On August 23, 2016, the Eleventh Circuit Court of Appeals decided the United States v. Phillips [i] , in which they examined whether a search incident to arrest based upon an arrest for writ of bodily attachment was reasonable under the Fourth Amendment. The relevant facts of Phillips, taken directly from the case, are as follows:
In early 2014, Phillips was a wanted man. Police sought to question him about a recent shooting in Miami and to arrest him for failing to pay child support. In February, a Florida court issued a writ of bodily attachment for unpaid child support that “ordered” the police to “take [Phillips] into custody . . . and confine him [Phillips] in the county jail.” But the writ allowed Phillips to “purge this contempt and be immediately released from custody at any time by the payment of the sum of $300.00.” Two days later, the Miami-Dade Police Department issued a “Wanted for Questioning” flyer, which included Phillips’s name and picture and mentioned the recent shooting and the writ of bodily attachment. The flyer instructed the police to detain Phillips on sight.
On March 1, Officer Nelson Rodriguez spotted Phillips on the same street corner where the shooting had occurred. Officer Rodriguez knew about the flyer and the writ of bodily attachment. As Officer Rodriguez approached Phillips to arrest him, Phillips reached down toward his waistband. Fearing the worst, Officer Rodriguez grabbed Phillips’s right hand and felt a metal bulge in his waistband. Officer Rodriguez removed the bulge, which was a loaded .380 caliber firearm. Phillips, a convicted drug dealer, was not allowed to have a firearm. A federal grand jury indicted Phillips on one count of being a felon in possession of a firearm and an armed career criminal, 18 U.S.C. §§ 922(g)(1), 924(e)(1). [ii]
Phillips filed a motion to suppress the firearm and the district court denied the motion. He pled guilty with the right to appeal the denial of the motion to suppress. Phillips then filed a timely appeal with the Eleventh Circuit Court of Appeals and argued that an officer is not permitted to conduct a search incident to arrest, consistent with the Fourth Amendment, when a person is taken into custody on a civil writ of bodily attachment.
The issue on appeal was whether a civil writ of bodily attachment based on unpaid child support is a “warrant” within the meaning of the Fourth Amendment such that a search incident to arrest is permitted.
In deciding this issue, the Eleventh Circuit examined the Fourth Amendment and noted that, for a warrant to be valid, it had to be sworn and supported by probable cause. The court also observed that in Florida, where Phillips’ case occurred, “a court will issue a writ of bodily attachment for unpaid child support if it determines, by the preponderance of the evidence, that a person is liable for civil contempt” of court. [iii] The court went on to explain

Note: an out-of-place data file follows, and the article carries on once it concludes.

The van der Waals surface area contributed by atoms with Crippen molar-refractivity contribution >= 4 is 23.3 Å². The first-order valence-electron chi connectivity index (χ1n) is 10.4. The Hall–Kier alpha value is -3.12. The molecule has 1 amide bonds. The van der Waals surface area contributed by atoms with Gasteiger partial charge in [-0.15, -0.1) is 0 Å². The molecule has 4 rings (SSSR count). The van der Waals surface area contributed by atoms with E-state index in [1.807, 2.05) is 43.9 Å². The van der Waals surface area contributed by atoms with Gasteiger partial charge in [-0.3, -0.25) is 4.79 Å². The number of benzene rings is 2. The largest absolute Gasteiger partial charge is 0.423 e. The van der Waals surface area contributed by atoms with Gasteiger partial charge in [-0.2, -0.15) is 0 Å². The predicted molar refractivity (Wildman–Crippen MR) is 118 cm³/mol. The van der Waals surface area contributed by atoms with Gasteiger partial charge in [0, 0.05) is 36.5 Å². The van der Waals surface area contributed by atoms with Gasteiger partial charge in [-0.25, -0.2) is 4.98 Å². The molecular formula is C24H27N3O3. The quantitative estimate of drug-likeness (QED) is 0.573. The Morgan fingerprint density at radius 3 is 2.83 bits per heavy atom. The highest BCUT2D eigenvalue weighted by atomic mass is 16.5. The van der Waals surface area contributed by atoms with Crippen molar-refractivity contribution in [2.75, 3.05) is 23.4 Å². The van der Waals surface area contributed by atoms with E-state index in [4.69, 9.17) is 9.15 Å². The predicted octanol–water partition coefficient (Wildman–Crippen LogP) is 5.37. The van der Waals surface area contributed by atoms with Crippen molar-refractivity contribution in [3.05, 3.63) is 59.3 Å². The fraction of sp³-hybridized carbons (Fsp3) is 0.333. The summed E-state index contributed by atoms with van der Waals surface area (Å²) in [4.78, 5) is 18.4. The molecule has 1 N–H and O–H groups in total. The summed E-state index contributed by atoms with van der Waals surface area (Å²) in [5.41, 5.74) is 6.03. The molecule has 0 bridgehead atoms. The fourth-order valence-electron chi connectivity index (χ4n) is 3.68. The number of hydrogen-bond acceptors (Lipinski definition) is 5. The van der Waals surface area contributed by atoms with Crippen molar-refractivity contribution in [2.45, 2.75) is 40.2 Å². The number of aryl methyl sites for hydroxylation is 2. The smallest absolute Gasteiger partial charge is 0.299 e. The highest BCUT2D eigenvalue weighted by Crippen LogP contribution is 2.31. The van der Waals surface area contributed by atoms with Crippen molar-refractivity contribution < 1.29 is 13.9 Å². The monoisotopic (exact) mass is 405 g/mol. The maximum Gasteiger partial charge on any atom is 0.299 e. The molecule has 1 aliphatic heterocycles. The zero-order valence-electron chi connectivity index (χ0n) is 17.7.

The Fourth Amendment does not require warrants to be based on probable cause of a crime, as opposed to a civil offense. Nothing in the original public meaning of “probable cause” or “Warrants” excludes civil offenses. At the Founding, “probable cause” meant “made under circumstances which warrant suspicion.” Locke v. United States, 11 U.S. 339, 348 (1813) (Marshall, C.J.)…
Writs of bodily assistance for unpaid child support satisfy these definitions. Florida courts issue the writ only after they find a person liable for civil contempt by a preponderance of the evidence—a standard of proof that is higher than probable cause, see United States v. Sokolow, 490 U.S. 1, 7 (1989). And a writ of bodily attachment is a “warrant,” originally defined: it orders the contemnor’s arrest and “direct[s]” that he “be brought before the court.” Fla. Fam. L.R.P. 12.615(c)(2)(B).
That a writ of bodily attachment is based on civil contempt, as opposed to a crime, makes no difference. Civil warrants were common at the Founding and up through the ratification of the Fourteenth Amendment. See, e.g., U.S. ex rel. Deimel v. Arnold, 69 F. 987 (7th Cir. 1895) (writ of capias ad satisfaciendum); Curry v. Johnson, 13 R.I. 121 (1880) (writ of replevin); Semayne’s Case, 77 Eng. Rep. 194 (1604) (writ of replevin); Davies, supra, at 585 & n.94 (writ of assistance); Potter Stewart, The Road to Mapp v. Ohio and Beyond: The Origins, Development and Future of the Exclusionary Rule in Search-and-Seizure Cases, 83 Colum. L. Rev. 1365, 1370 (1983) (writ of assistance). Civil arrest warrants were (and still are) subject to the same standards as criminal arrest warrants. See West v. Cabell, 153 U.S. 78, 85-86 (1894). [iv]
The court, having determined that civil arrest warrants are subject to the same Fourth Amendment standards as criminal warrants also compared civil contempt warrants to bench warrants. The court noted that the Eleventh Circuit, as well as the Second and Seventh Circuits, have held that bench warrants satisfy the Fourth Amendment and note that this is the case even where the bench warrant is based on civil contempt. [v]
In light of the above, the Eleventh Circuit held
We conclude that a writ of bodily attachment for unpaid child support is a warrant for purposes of the Fourth Amendment. With possible exceptions not relevant here, see Amar, supra, at 762 n.9, 780, an arrest based on a valid warrant is per se reasonable. Accordingly, Officer Rodriguez could arrest Phillips based solely on the civil writ of bodily attachment for unpaid child support. And because Officer Rodriguez legally arrested Phillips, he could recover the firearm from Phillips’s waistband as part of a search incident to arrest. See Birchfield v. North Dakota, 136 S. Ct. 2160, 2174-76 (2016). [vi] [emphasis added]
Thus, the court affirmed the denial of the motion to suppress.
[i] No. 14-146660 (11th Cir. Decided August 23, 2016)
[ii] Id. at 2-3
[iii] Id. at 8
[iv] Id. at 9-10
[v] Id. at 11
[vi] Id. at 13